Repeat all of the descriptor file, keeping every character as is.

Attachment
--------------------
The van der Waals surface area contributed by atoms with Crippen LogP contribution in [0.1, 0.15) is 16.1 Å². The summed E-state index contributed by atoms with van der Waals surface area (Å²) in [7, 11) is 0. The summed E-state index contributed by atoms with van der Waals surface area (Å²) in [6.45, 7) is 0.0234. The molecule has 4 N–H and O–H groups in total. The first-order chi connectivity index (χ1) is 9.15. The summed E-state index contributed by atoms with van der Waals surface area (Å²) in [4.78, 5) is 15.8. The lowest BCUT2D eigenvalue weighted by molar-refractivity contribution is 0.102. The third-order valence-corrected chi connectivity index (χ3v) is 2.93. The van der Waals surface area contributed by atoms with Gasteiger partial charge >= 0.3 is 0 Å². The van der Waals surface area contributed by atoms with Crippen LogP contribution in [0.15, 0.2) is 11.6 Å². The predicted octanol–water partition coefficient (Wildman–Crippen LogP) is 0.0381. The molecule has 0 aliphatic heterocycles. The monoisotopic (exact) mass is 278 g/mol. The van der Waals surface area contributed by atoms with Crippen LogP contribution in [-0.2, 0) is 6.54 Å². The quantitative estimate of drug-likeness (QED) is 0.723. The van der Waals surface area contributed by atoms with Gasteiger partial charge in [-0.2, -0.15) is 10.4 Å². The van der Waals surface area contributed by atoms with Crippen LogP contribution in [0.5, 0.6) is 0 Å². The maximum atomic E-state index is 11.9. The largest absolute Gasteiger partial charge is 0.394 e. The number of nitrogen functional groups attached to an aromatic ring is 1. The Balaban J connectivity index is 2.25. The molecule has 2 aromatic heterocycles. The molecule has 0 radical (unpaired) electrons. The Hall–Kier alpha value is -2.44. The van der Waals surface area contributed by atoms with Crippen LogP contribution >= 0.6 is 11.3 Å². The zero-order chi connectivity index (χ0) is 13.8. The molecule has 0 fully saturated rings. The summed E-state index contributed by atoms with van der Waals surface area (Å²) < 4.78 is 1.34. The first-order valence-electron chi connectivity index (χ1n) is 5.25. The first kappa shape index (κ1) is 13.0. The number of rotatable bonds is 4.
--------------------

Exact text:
The van der Waals surface area contributed by atoms with Crippen LogP contribution in [0.1, 0.15) is 16.1 Å². The summed E-state index contributed by atoms with van der Waals surface area (Å²) in [7, 11) is 0. The summed E-state index contributed by atoms with van der Waals surface area (Å²) in [6.45, 7) is 0.0234. The molecule has 4 N–H and O–H groups in total. The first-order chi connectivity index (χ1) is 9.15. The summed E-state index contributed by atoms with van der Waals surface area (Å²) in [4.78, 5) is 15.8. The lowest BCUT2D eigenvalue weighted by molar-refractivity contribution is 0.102. The third-order valence-corrected chi connectivity index (χ3v) is 2.93. The van der Waals surface area contributed by atoms with Gasteiger partial charge >= 0.3 is 0 Å². The van der Waals surface area contributed by atoms with Crippen LogP contribution in [0.15, 0.2) is 11.6 Å². The predicted octanol–water partition coefficient (Wildman–Crippen LogP) is 0.0381. The molecule has 0 aliphatic heterocycles. The monoisotopic (exact) mass is 278 g/mol. The van der Waals surface area contributed by atoms with Crippen LogP contribution in [-0.2, 0) is 6.54 Å². The quantitative estimate of drug-likeness (QED) is 0.723. The van der Waals surface area contributed by atoms with Gasteiger partial charge in [-0.2, -0.15) is 10.4 Å². The van der Waals surface area contributed by atoms with Crippen LogP contribution in [0.5, 0.6) is 0 Å². The maximum atomic E-state index is 11.9. The largest absolute Gasteiger partial charge is 0.394 e. The number of nitrogen functional groups attached to an aromatic ring is 1. The Balaban J connectivity index is 2.25. The molecule has 2 aromatic heterocycles. The molecule has 0 radical (unpaired) electrons. The Hall–Kier alpha value is -2.44. The van der Waals surface area contributed by atoms with Crippen LogP contribution >= 0.6 is 11.3 Å². The zero-order chi connectivity index (χ0) is 13.8. The molecule has 0 fully saturated rings. The summed E-state index contributed by atoms with van der Waals surface area (Å²) < 4.78 is 1.34. The first-order valence-electron chi connectivity index (χ1n) is 5.25. The first kappa shape index (κ1) is 13.0. The number of rotatable bonds is 4.